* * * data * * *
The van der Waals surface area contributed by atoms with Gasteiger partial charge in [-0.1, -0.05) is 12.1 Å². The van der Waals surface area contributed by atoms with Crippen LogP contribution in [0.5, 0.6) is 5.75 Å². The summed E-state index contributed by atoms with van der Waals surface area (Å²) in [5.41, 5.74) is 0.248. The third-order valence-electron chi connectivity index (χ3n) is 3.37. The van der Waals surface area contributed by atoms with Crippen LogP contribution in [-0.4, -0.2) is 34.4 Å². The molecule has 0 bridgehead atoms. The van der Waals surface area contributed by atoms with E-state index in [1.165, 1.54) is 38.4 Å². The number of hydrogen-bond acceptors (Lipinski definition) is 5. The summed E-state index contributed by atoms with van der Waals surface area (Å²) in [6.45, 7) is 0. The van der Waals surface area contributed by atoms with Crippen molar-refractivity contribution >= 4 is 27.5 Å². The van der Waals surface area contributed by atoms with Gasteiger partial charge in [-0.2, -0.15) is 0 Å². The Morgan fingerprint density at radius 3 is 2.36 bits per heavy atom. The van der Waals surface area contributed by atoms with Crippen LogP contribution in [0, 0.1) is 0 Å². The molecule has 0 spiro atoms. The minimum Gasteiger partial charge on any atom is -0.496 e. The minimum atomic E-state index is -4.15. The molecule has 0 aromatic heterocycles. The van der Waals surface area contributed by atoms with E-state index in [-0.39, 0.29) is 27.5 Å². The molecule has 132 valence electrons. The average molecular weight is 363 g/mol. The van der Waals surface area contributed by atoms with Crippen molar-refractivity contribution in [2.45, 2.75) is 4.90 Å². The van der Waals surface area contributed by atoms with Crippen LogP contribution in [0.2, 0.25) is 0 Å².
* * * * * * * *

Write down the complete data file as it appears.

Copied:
The van der Waals surface area contributed by atoms with Gasteiger partial charge in [-0.1, -0.05) is 12.1 Å². The van der Waals surface area contributed by atoms with Crippen LogP contribution in [0.5, 0.6) is 5.75 Å². The summed E-state index contributed by atoms with van der Waals surface area (Å²) in [5.41, 5.74) is 0.248. The third-order valence-electron chi connectivity index (χ3n) is 3.37. The van der Waals surface area contributed by atoms with Crippen LogP contribution in [-0.4, -0.2) is 34.4 Å². The molecule has 0 bridgehead atoms. The van der Waals surface area contributed by atoms with E-state index in [1.165, 1.54) is 38.4 Å². The number of hydrogen-bond acceptors (Lipinski definition) is 5. The summed E-state index contributed by atoms with van der Waals surface area (Å²) in [6.45, 7) is 0. The van der Waals surface area contributed by atoms with Crippen molar-refractivity contribution >= 4 is 27.5 Å². The van der Waals surface area contributed by atoms with Gasteiger partial charge in [-0.2, -0.15) is 0 Å². The Morgan fingerprint density at radius 3 is 2.36 bits per heavy atom. The van der Waals surface area contributed by atoms with Crippen LogP contribution in [0, 0.1) is 0 Å². The molecule has 0 spiro atoms. The minimum Gasteiger partial charge on any atom is -0.496 e. The minimum atomic E-state index is -4.15. The molecule has 0 aromatic heterocycles. The van der Waals surface area contributed by atoms with E-state index in [-0.39, 0.29) is 27.5 Å². The molecule has 132 valence electrons. The average molecular weight is 363 g/mol. The van der Waals surface area contributed by atoms with Crippen molar-refractivity contribution in [2.45, 2.75) is 4.90 Å². The van der Waals surface area contributed by atoms with Crippen LogP contribution in [0.2, 0.25) is 0 Å².